I know it’s early, and we don’t want to worry too much about statistics. A bunch of hitters on this team have started off slowly, and most of them will probably recover. Similarly, Wilson Ramos won’t hit .364 all season. But one player that does worry me is Rick Ankiel. He’s currently hitting .231/.306/.308, which is pretty much atrocious. I’d be less worried, except last season he only hit .232/.321/.389. Basically, if 2 of his hits were a HR and a triple instead of the 2 singles that they were, he’d be right on pace for last season, with a few less walks. Not good, and not convincing me that he is going to do any better.

In fact, it wasn’t just last season that he hit so poorly. In 2009, he had 404 PAs and hit .231/.285/.387. It’s starting to look familiar. Maybe he’s a .231/.300/.387 hitter. Which would mean his ISO power is decent at .150, but not so great that it can excuse the rest of the junk. It’s not even very good power, it’s better described as “some pop” or something similar. Ankiel is a vet, and he’s played well in center field, but this experiment may quickly be coming to an end. If it does, then who else can they play there?

Laynce Nix

This may surprise some fans, but Nix has played more CF in his career than any other position. He’s spent about 58% of his innings playing CF, the rest in the corner OF spots. And his fielding has been good there. Over his career his UZR/150 is 9.3 in CF, so it looks like he can field the position. The problem with Nix, though, is his bat. He has started out strong, managing to make the club and then hitting .276/.300/.483 in 30 PAs. The power is still there, but his numbers suggest that he doesn’t walk that much, and it’s true. He is also probably not a .275 hitter in terms of average, as his career numbers are .244/.286/.426. And his best years, really his only good years, were in Cincinnati, a great park for hitters. But, even if he hits .240/.290/.426 from here on out, it may beat what Ankiel can do.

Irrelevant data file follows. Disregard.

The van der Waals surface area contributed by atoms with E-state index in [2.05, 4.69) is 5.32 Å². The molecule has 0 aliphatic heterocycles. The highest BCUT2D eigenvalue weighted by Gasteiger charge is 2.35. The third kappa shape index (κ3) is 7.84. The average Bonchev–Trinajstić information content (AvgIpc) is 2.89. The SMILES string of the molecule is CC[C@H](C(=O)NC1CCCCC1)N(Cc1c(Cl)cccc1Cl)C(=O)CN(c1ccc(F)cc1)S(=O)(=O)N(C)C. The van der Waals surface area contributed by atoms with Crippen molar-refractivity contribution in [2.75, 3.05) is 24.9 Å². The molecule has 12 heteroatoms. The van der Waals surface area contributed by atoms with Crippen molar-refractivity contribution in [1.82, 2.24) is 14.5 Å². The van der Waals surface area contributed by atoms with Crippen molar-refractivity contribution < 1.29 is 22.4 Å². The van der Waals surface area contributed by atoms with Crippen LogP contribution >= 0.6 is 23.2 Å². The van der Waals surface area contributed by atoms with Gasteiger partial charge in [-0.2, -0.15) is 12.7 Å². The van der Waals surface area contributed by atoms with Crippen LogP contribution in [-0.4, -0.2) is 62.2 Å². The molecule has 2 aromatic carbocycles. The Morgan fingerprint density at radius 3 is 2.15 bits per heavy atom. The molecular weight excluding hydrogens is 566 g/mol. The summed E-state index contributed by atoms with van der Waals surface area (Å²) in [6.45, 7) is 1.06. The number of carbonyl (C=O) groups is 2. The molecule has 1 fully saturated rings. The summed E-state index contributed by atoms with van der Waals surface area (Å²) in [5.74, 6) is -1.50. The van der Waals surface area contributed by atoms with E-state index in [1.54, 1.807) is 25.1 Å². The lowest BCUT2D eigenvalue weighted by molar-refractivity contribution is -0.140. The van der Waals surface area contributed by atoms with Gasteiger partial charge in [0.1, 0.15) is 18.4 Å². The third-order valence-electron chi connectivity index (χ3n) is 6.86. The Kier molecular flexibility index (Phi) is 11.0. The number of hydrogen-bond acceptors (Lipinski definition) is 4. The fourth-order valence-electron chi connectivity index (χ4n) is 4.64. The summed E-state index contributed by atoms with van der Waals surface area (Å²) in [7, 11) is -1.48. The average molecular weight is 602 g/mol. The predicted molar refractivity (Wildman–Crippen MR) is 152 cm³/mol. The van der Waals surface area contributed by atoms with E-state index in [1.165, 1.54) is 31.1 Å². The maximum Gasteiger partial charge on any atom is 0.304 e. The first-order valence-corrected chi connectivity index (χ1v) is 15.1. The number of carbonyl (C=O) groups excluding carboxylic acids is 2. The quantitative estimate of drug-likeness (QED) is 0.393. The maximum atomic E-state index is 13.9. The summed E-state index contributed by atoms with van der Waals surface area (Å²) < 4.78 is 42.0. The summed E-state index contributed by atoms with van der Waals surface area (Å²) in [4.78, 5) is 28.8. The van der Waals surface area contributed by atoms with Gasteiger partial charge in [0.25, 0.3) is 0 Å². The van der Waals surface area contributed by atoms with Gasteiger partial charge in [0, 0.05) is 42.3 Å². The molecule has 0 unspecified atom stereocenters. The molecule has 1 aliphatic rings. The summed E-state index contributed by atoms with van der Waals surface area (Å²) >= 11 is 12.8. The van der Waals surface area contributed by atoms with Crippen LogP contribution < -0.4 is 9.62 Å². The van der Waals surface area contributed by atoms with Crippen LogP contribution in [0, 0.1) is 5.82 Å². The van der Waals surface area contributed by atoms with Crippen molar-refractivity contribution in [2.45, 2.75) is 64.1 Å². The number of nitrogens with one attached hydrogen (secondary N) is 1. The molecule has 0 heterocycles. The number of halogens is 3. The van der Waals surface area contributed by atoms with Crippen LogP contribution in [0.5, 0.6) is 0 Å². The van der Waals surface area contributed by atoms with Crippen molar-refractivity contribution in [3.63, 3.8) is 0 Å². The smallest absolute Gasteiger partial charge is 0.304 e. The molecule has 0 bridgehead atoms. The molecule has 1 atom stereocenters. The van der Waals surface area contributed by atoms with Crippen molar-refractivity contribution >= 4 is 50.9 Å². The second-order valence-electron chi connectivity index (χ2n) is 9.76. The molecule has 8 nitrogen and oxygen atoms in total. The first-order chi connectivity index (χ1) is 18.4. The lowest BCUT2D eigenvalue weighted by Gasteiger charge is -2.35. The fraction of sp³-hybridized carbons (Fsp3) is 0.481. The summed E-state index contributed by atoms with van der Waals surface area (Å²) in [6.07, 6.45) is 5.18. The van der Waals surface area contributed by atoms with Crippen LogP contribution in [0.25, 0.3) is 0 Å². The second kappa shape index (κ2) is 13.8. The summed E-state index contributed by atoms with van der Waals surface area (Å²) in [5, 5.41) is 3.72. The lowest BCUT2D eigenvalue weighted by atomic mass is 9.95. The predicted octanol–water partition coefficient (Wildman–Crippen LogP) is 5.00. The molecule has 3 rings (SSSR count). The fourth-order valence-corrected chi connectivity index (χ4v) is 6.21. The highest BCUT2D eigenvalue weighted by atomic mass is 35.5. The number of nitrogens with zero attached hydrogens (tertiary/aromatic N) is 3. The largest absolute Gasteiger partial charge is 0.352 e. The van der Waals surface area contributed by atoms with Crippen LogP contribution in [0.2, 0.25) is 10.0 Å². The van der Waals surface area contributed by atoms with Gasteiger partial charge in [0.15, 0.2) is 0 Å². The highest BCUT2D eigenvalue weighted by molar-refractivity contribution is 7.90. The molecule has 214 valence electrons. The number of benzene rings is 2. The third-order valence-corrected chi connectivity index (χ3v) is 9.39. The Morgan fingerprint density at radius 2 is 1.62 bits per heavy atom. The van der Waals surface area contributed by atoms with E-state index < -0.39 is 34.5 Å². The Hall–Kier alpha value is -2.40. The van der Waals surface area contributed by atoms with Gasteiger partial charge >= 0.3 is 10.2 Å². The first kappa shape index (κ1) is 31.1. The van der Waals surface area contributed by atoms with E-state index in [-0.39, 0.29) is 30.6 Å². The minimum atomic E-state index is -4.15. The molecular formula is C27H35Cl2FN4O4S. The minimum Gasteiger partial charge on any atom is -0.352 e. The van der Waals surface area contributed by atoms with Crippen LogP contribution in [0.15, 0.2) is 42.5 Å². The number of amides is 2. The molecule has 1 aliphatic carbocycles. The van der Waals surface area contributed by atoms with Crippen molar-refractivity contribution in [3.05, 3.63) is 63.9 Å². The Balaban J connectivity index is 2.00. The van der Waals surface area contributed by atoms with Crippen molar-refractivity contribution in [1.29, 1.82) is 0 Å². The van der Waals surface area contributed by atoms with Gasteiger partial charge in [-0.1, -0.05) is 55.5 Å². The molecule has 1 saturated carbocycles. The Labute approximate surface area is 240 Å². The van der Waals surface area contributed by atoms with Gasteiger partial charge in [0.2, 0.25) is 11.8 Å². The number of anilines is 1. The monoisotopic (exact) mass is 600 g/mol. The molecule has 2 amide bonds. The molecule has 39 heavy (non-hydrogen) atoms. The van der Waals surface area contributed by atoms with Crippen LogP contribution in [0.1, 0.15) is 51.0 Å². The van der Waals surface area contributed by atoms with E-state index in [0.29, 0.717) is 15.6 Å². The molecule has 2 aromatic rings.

Jerry Hairston

Hairston can play CF still, and the former 2B has had some decent fielding numbers there. Only about 10% of his total career innings have been at the position, but it seems that he won’t embarrass himself out there. The issues is again ability to hit, as Hairston’s best days, which weren’t ever spectacular, are behind him. He’s a career .256/.324/.370 hitter, meaning not enough walks or power, and he’s currently only hitting .167/.265/.300. His versatility might warrant his spot on the roster, but limited his PAs is probably pretty important to the team’s success.

Roger Bernadina

Bernadina is sitting in AAA, waiting to come up, and now may be his chance. He was not good at all in the spring, but in just a few games in the minors he seems to have his form back. He’s hitting .286/.333/.429 and already has 3 SBs. It’s not like he’s tearing up the league yet, but he’s only started 7 games, and perhaps getting hot in AAA will get him back on track and have him ready to play in the majors. What he can do there, is of course, still questionable. But if he improves at all on last season, which including a pretty bad late season slump, he’d probably be the best hitter available.

Other than those 3, there aren’t too many that look ready to fill in. Corey Brown is hitting below .200 in AAA at the moment, and the only other OF who’s hitting in AAA or AA is Jesus Valdez, who is a corner outfielder. I’d think that Nix could get a few starts, at least while he’s hot. When he regresses to where he should be, though, Bernadina is probably the only choice that makes any sense. Unless, of course, they decide to trade for B.J. Upton.

By Charlie